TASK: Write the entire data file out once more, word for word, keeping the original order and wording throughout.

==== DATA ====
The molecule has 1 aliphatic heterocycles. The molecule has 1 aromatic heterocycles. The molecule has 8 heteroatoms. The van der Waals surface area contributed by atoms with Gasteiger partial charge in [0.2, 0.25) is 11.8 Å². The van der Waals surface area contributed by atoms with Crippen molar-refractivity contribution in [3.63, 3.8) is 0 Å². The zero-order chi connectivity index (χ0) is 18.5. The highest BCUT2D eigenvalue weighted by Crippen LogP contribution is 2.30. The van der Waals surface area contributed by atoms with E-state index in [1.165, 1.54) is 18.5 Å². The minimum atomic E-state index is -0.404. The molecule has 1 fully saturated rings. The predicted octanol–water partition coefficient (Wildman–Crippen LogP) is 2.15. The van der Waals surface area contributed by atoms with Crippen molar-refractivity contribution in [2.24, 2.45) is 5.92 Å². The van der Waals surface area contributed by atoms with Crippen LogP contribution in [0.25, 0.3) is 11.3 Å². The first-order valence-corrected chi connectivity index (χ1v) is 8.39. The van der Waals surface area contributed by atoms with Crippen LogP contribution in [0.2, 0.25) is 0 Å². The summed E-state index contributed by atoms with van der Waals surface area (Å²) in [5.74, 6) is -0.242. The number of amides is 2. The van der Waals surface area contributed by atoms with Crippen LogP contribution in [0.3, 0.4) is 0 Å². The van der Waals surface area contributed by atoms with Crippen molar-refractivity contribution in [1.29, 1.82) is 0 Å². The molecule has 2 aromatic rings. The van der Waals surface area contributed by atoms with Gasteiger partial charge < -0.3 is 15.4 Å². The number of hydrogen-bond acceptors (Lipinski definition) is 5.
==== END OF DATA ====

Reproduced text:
The molecule has 1 aliphatic heterocycles. The molecule has 1 aromatic heterocycles. The molecule has 8 heteroatoms. The van der Waals surface area contributed by atoms with Gasteiger partial charge in [0.2, 0.25) is 11.8 Å². The van der Waals surface area contributed by atoms with Crippen molar-refractivity contribution in [3.63, 3.8) is 0 Å². The zero-order chi connectivity index (χ0) is 18.5. The highest BCUT2D eigenvalue weighted by Crippen LogP contribution is 2.30. The van der Waals surface area contributed by atoms with E-state index in [1.165, 1.54) is 18.5 Å². The minimum atomic E-state index is -0.404. The molecule has 1 fully saturated rings. The predicted octanol–water partition coefficient (Wildman–Crippen LogP) is 2.15. The van der Waals surface area contributed by atoms with Crippen molar-refractivity contribution in [2.24, 2.45) is 5.92 Å². The van der Waals surface area contributed by atoms with Crippen LogP contribution in [0.25, 0.3) is 11.3 Å². The first-order valence-corrected chi connectivity index (χ1v) is 8.39. The van der Waals surface area contributed by atoms with Crippen LogP contribution in [0.2, 0.25) is 0 Å². The summed E-state index contributed by atoms with van der Waals surface area (Å²) in [5.74, 6) is -0.242. The number of amides is 2. The van der Waals surface area contributed by atoms with Crippen LogP contribution in [0.3, 0.4) is 0 Å². The van der Waals surface area contributed by atoms with Crippen molar-refractivity contribution in [1.29, 1.82) is 0 Å². The molecule has 2 aromatic rings. The van der Waals surface area contributed by atoms with Gasteiger partial charge < -0.3 is 15.4 Å². The number of hydrogen-bond acceptors (Lipinski definition) is 5.